Whisky, clubs, music: Karachi's nightlife behind closed doors
Karachi, Pakistan's biggest and most diverse city, was once home to a famous nightclub scene where alcohol flowed freely and luminaries from the world of jazz played to packed crowds eager for a taste of Western culture. Today, a new generation is seeking to revive the partying traditions of their parents and grandparents – albeit behind closed doors.
At a luxury hotel in the metropolis of 20 million – better known for bitter political acrimony, gang violence and bloody turf wars – it is after midnight and the private party has just started. In a room decorated with chandeliers, several hundred guests are letting their hair down. The music is loud and the bar is busy.
A young female DJ, tanned and tattooed, is in control of the beats. Men dressed in suits and ties chain-smoke as they listen to the electro-funk of Daft Punk, as women in slinky dresses strut across the dance floor. The partygoers are from a generation that tasted the freedom of a foreign university and overseas travel before returning home to Pakistan. The party was not advertised – and from the street you would never know it was happening – to avoid the attention of suicide bombers and extremist clerics.
Before the creeping Islamisation from the late 1970s that fundamentally altered the country, Pakistan's nightlife was legendary.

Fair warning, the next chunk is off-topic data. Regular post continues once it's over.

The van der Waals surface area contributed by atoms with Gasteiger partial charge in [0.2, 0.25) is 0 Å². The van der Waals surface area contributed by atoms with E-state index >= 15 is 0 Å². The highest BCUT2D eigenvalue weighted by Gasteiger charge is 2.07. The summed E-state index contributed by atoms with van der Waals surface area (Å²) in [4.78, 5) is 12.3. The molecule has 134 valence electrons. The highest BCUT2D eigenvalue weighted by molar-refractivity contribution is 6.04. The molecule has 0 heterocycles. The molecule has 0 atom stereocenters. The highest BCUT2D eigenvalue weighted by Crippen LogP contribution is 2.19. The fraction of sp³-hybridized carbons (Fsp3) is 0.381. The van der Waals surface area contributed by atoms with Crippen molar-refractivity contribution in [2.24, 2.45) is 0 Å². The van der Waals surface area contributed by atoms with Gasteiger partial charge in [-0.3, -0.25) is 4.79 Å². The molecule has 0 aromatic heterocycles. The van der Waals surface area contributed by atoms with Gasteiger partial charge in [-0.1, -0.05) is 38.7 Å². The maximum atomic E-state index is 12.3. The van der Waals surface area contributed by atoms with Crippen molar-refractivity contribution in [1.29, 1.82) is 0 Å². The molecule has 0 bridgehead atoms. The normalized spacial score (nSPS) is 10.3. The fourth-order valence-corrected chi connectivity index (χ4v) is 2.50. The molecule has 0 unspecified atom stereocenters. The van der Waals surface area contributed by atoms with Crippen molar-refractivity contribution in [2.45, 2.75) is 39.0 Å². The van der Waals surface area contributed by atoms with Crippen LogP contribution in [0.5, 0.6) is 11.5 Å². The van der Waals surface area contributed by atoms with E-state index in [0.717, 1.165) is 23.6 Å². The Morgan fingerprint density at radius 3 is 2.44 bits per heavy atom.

The golden-era began in the 1950s and rolled on until prohibition in 1977, which was followed by a slew of Islamist policies that drastically altered society. Alcohol flowed freely in downtown bars and American jazz musicians Dizzie Gillespie and Duke Ellington played to huge crowds. Clubs such as Playboy, Excelsior, Oasis, Samar, Club 007 all competed to be the place to be seen by Karachi's hip young crowd.
"We used to have a good nightlife with bands, drinks and dancing but it's gone," recalls Imtiaz Moghal, the manager of the Metropole Hotel, once one of Karachi's hottest nightspots, but which now lies semi-derelict as it awaits renovation. "It is a haunted house," he said as he wandered through the crumbling remnants of the once-grand hotel. Gesturing at the carpark, he said, "That used to be a club and a disco. It hurts to think about it now." (AFP)